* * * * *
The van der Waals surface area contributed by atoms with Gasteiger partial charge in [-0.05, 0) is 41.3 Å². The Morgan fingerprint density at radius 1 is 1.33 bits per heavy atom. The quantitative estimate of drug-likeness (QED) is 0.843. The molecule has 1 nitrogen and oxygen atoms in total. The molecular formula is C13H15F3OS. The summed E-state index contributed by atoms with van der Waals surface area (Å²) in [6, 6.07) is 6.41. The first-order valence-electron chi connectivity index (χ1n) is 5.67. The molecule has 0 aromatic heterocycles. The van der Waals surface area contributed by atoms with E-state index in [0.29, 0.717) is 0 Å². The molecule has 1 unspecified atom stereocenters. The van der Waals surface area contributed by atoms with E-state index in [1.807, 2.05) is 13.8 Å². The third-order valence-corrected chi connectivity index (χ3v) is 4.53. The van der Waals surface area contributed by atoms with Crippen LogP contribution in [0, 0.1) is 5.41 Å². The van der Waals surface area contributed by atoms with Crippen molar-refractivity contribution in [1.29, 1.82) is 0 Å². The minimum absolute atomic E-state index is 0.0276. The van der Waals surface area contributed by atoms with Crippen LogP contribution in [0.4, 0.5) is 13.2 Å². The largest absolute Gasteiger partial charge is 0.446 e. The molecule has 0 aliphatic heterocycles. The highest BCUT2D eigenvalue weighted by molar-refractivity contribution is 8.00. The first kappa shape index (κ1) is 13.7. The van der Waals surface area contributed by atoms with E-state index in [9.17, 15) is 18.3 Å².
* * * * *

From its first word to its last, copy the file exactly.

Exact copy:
The van der Waals surface area contributed by atoms with Gasteiger partial charge in [-0.05, 0) is 41.3 Å². The Morgan fingerprint density at radius 1 is 1.33 bits per heavy atom. The quantitative estimate of drug-likeness (QED) is 0.843. The molecule has 1 nitrogen and oxygen atoms in total. The molecular formula is C13H15F3OS. The summed E-state index contributed by atoms with van der Waals surface area (Å²) in [6, 6.07) is 6.41. The first-order valence-electron chi connectivity index (χ1n) is 5.67. The molecule has 0 aromatic heterocycles. The van der Waals surface area contributed by atoms with E-state index in [0.29, 0.717) is 0 Å². The molecule has 1 unspecified atom stereocenters. The van der Waals surface area contributed by atoms with E-state index in [1.807, 2.05) is 13.8 Å². The third-order valence-corrected chi connectivity index (χ3v) is 4.53. The van der Waals surface area contributed by atoms with Crippen LogP contribution in [0, 0.1) is 5.41 Å². The van der Waals surface area contributed by atoms with Crippen molar-refractivity contribution in [1.29, 1.82) is 0 Å². The minimum absolute atomic E-state index is 0.0276. The van der Waals surface area contributed by atoms with Crippen LogP contribution in [0.4, 0.5) is 13.2 Å². The largest absolute Gasteiger partial charge is 0.446 e. The molecule has 0 aliphatic heterocycles. The highest BCUT2D eigenvalue weighted by molar-refractivity contribution is 8.00. The first kappa shape index (κ1) is 13.7. The van der Waals surface area contributed by atoms with E-state index in [9.17, 15) is 18.3 Å².